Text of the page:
• Large White House domestic staff

  • Pays all expenses of operating the White House that relate to government business

  • Free office space, free mailing service and $96,000 annually for office help


Salary and benefits3

Salary and Benefits

  • Lifetime pension of $148,400 annually when they retire

  • After the death of the president, the spouse is eligible for a pension of $20,000 annually


Presidential qualifications

Presidential Qualifications

Constitutional Requirements

  • Natural-born citizen of the United States

  • At least 35 years old

  • Resident of the United States for at least 14 years before taking office

    These requirements are found in Article II, Section I of the Constitution. The same requirements apply to the vice president. Why?


Unwritten presidential qualifications

Unwritten Presidential Qualifications

  • Experience in government (provides the opportunity to form political alliances and gain name recognition)

  • Money (candidates must have the ability to raise money to pay for very costly campaigns)

  • Political views (both parties tend to choose people with moderate party views to appeal to a wide variety of people)


Personal characteristics of past presidents

Personal Characteristics of Past Presidents

  • Northern European family backgrounds

  • Middle – class backgrounds (some exceptions)

  • Male

  • White (Obama is exception)

  • Married

  • Protestant (exception – John F. Kennedy – Catholic)


The vp and electoral college

The VP and Electoral College


The vice president

The Vice President


The role of the vice president

The Role of the Vice President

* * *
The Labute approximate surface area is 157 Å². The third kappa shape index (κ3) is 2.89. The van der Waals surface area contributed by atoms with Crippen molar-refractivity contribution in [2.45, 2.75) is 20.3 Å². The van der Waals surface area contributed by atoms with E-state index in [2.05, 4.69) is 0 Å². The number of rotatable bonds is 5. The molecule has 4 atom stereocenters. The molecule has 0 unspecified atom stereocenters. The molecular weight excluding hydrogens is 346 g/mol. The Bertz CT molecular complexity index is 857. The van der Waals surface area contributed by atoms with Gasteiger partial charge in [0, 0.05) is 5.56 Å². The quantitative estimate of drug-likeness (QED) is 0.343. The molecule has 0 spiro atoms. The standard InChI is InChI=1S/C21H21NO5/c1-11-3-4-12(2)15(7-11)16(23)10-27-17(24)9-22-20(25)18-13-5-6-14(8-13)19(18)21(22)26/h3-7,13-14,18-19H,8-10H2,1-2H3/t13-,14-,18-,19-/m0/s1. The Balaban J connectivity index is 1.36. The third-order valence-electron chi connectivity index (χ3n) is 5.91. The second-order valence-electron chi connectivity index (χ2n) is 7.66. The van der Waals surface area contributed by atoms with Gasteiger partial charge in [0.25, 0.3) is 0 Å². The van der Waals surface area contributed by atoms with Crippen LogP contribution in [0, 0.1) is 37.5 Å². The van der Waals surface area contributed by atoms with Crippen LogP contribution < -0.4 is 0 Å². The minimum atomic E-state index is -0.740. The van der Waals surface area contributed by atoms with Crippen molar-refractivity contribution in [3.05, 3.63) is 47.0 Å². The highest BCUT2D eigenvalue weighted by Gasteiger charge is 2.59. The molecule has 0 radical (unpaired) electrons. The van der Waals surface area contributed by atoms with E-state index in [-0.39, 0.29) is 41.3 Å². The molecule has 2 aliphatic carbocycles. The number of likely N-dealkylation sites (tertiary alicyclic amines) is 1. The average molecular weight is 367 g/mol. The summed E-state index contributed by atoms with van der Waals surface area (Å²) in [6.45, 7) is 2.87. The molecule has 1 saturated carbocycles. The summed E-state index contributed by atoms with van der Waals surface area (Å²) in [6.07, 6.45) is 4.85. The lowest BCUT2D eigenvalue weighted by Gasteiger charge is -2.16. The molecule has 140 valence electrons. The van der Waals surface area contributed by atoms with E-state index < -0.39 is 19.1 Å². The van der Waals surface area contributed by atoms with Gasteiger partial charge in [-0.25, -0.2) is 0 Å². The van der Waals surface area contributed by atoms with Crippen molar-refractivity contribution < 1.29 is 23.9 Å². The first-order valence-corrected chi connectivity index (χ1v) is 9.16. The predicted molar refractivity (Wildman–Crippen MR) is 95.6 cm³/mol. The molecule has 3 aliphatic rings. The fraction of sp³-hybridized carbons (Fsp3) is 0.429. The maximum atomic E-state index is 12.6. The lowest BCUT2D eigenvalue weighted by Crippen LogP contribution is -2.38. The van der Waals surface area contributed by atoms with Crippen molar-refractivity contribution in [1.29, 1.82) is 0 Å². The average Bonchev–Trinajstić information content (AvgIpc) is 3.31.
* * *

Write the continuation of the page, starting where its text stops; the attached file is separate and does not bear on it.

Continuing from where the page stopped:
The Constitution gives the vice president only two duties.

1) The vice president presides over the

Senate as President of the Senate and vote

in that house in case of a tie.

2) The vice president helps decide if the

president is disabled and acts as

president should that occur.


25 th amendment

25th Amendment

  • Article II is unclear about what will happen if a president is unfit to do his job. Congress amended the Constitution to include:

    • Section 4: Emergency provision that allows the Vice President and members of the Cabinet to declare the President unfit to carry out the duties of the Presidency.  


The presidency

  • Fourteen vice presidents have become president.

  • Nine of these have succeeded to the office upon the death or resignation of the president.


Modern responsibilities

Modern Responsibilities

  • A vice president’s work and power depend upon what responsibilities, if any, the president assigns.

  • The presidents before Eisenhower usually ignored their vice presidents.

  • Since Eisenhower, presidents have tried to give their vice presidents more responsibility.

Vice President Joe Biden


Modern responsibilities1

Modern Responsibilities

  • Participate in policy discussions

  • Special assignments such as making speeches to defend the president’s policies

  • Diplomatic activities such as representing the president overseas

  • Member of the National Security Council


So how do we actually elect a president

So… how do we actually elect a president?


Electoral college clip

Electoral College (clip)

  • http://www.youtube.com/watch?v=ok_VQ8I7g6I


What do the following four men all have in common